12

A secondary network was configured on an interface of a Cisco 2621 router and the ip helper-address commands put in place but no clients of that secondary network could pull DHCP addresses. We swapped the primary network and the secondary network and everything started working just fine. Swapped it back and same problem as before.

Can anyone explain why this is so? Is there a way to make the forwarding of DHCP requests work for a interfaces secondary network or can it only work on the primary network?

  • I love seeing all these router solutions. The method that has been around for over two decades is to simply configure the dhcp server with a shared dhcp pool in linux / any major IPAM DHCP, or an extended DHCP pool on Microsoft's DHCP server. – user30086 Aug 29 '16 at 16:05
  • Here is a link for Microsoft's extended "Superscope". Example 3 is the most common... technet.microsoft.com/en-us/library/dd759168(v=ws.11).aspx – user30086 Aug 29 '16 at 16:09
13

Cisco routers will use the primary subnet configured on the interface for identifying forwarded DHCP requests.

The only other option is the DHCP smart relay feature, which allows a router to use the secondary subnet, but only after multiple DHCP offers for the primary subnet are not seen.

9

You have two options.

Option One: Configure DHCP smart relay (see more on this in the answers from Dave and Mierdin):

ip dhcp smart-relay

Option Two: Set up a shared-network statement in your dhcpcd.conf (assuming you're running a Linux-based DHCP server - see Peter's answer below if you aren't)

shared-network "testing" { 

subnet 192.168.2.0 netmask 255.255.255.0 { 
option routers 192.168.2.1; 
} 

subnet 192.168.1.0 netmask 255.255.255.0 { 
option routers 192.168.1.1; 
option domain-name-servers a.b.c.d; 
pool { 

} 
} 
} 
3

Only the interface's primary address is sent in the DHCPDiscover packet as the gateway IP address (giaddr) field of the DHCP packet.

You could look into using subinterfaces that allow separate DHCP relay agents (ip helper-address).

2

I'm fairly certain that when the router forwards the DHCP request it includes only the primary network configured on the interface. I don't believe there's any way to have it use the secondary network.

Edit: I did some Googling and determined what others have already pointed out, there's a feature called smart-relay that can use the secondary network, but only after the primary times out three times.

The relevant quote from Understanding and Troubleshooting DHCP in Catalyst Switch or Enterprise Networks - Cisco Systems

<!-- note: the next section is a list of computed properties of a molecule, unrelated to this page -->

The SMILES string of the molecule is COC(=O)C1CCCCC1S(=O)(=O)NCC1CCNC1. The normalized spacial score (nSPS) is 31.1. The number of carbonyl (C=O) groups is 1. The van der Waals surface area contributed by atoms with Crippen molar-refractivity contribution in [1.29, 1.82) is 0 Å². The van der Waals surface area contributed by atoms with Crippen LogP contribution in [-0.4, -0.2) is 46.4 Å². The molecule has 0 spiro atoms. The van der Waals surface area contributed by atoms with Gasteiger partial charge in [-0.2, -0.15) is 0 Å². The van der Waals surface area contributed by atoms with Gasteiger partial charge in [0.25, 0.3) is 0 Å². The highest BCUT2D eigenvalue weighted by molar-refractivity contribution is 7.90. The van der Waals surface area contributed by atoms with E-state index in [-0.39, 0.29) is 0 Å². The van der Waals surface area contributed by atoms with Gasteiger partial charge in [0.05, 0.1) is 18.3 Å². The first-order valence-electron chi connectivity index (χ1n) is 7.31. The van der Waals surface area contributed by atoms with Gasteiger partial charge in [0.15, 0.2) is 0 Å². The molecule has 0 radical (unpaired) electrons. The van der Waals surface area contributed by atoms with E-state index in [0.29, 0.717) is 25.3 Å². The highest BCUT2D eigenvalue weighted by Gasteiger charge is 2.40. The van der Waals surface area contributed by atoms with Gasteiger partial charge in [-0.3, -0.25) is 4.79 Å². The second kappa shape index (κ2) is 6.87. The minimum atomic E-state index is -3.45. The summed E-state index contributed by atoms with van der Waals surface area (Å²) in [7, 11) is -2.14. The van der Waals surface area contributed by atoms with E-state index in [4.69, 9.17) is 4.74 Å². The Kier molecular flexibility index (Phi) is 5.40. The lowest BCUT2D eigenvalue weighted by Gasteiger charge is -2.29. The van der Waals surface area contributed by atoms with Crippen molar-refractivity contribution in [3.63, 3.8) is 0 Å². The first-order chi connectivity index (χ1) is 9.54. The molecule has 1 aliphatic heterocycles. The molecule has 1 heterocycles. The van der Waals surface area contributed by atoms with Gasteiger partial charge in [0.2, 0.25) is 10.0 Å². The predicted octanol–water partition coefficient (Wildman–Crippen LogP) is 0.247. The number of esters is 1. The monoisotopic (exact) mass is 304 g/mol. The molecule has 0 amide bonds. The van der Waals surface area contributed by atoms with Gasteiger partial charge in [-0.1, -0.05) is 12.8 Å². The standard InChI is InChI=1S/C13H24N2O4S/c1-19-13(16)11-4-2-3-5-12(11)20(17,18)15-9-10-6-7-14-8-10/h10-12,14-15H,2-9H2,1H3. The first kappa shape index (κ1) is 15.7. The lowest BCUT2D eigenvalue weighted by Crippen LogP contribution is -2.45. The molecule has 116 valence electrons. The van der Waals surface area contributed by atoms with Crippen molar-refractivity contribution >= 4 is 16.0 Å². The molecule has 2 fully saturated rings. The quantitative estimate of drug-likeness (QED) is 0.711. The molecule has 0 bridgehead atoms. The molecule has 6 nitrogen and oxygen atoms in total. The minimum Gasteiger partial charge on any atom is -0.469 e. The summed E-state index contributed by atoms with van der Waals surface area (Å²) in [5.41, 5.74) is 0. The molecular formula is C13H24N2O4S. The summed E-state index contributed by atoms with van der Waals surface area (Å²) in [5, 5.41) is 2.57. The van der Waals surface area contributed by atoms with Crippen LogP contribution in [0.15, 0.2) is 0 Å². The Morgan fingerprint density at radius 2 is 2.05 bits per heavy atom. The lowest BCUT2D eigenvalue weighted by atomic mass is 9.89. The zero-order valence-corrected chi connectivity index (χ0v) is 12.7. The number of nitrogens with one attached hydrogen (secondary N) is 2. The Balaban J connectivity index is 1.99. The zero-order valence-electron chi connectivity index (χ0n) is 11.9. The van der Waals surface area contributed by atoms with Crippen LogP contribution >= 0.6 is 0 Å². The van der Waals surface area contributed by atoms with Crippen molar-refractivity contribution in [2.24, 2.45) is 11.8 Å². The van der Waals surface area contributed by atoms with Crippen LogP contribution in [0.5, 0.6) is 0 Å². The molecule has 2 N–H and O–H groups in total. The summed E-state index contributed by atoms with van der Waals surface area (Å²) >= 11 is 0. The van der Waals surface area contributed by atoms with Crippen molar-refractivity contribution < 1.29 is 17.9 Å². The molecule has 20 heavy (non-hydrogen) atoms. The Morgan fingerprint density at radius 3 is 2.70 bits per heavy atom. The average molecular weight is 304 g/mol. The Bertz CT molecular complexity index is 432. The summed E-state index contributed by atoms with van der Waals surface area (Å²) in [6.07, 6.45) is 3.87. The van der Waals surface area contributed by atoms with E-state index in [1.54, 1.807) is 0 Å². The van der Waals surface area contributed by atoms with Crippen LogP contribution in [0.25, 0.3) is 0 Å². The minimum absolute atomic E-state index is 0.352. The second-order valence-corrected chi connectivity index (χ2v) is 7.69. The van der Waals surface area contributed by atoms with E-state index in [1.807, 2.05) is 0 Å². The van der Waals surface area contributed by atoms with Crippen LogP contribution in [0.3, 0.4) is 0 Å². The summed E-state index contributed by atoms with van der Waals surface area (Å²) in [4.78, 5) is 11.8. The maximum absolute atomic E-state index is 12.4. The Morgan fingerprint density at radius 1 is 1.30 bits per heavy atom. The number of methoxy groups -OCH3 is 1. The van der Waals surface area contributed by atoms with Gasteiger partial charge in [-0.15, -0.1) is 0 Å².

How to make DHCP Work on Secondary IP Segments

By default, DHCP has a limitation in that the reply packets are sent only if the request is received from the interface configured with the primary IP address. DHCP traffic uses the broadcast address. When the DHCP request is received by the router interface, it forwards it to the DHCP server (when IP helper-address is configured) with a source address of the primary IP configured on the interface to let the DHCP server know which IP pool it must use (for the client) in the DHCP reply packet.

There is no way for the router to know if the DHCP broadcast request comes from a device that is on the secondary IP network configured on the interface. As a workaround, sub-interface configuration (provided that the device connected to the router supports dot1q tagging) to separate the two subnets can be configured, so both of them get their correspondent IP addresses properly.

If the secondary address is the preferred way, there is another workaround, which is to enable the global configuration command ip dhcp smart-relay . This has a limitation in that it only uses the secondary IP to relay the DHCP request if there is no response from the DHCP server after three consecutive requests for the primary address pool.

2

With Microsoft DHCP servers (and perhaps others) you can use superscopes to have it hand out from the secondary addresses.

Using DHCP to Assign IP Addresses to Secondary Networks

Some routers can be configured with primary and secondary addresses that allows one port on a router to listen to multiple (logical) subnets.

Windows NT 4.0 Service Pack 2 and later introduced Superscoping support for DHCP. This allows a DHCP server with one network interface card to assign leases for multiple logical subnets.

To setup Superscopes in DHCP Manager, perform the following steps:

  • Create a new scope in DHCP Manager that corresponds with the primary subnet on the router.
  • Create the Superscopes that will be a part of the secondary address(es) configured on the router.
  • Use the DHCP Manager to define the Superscope to include all the subnets.

For complete steps on how to setup DHCP Superscoping, please refer to the following article in the Microsoft Knowledge Base: 161571 Using DHCP Superscopes to Serve Multiple Logical Subnets

1

When a DHCP request is sent out its broadcasted from the primary address. So when its sent to whatever helper ip address that is specified, that server will see it coming from the primary ip address. On like a microsoft server, you need to set up the primary and secondary subnet into a superscope. It will draw from the secondary pool only after the first pool has exhausted the available ip addresses in the primary pool. I have heard of the smart-relay, but haven't played around with it yet.

0

configure ip-helper address on the subinterfaces too with the same helper ip.. no smart-relay.. i tried it and it worked in GNS3..not tested in live ..!

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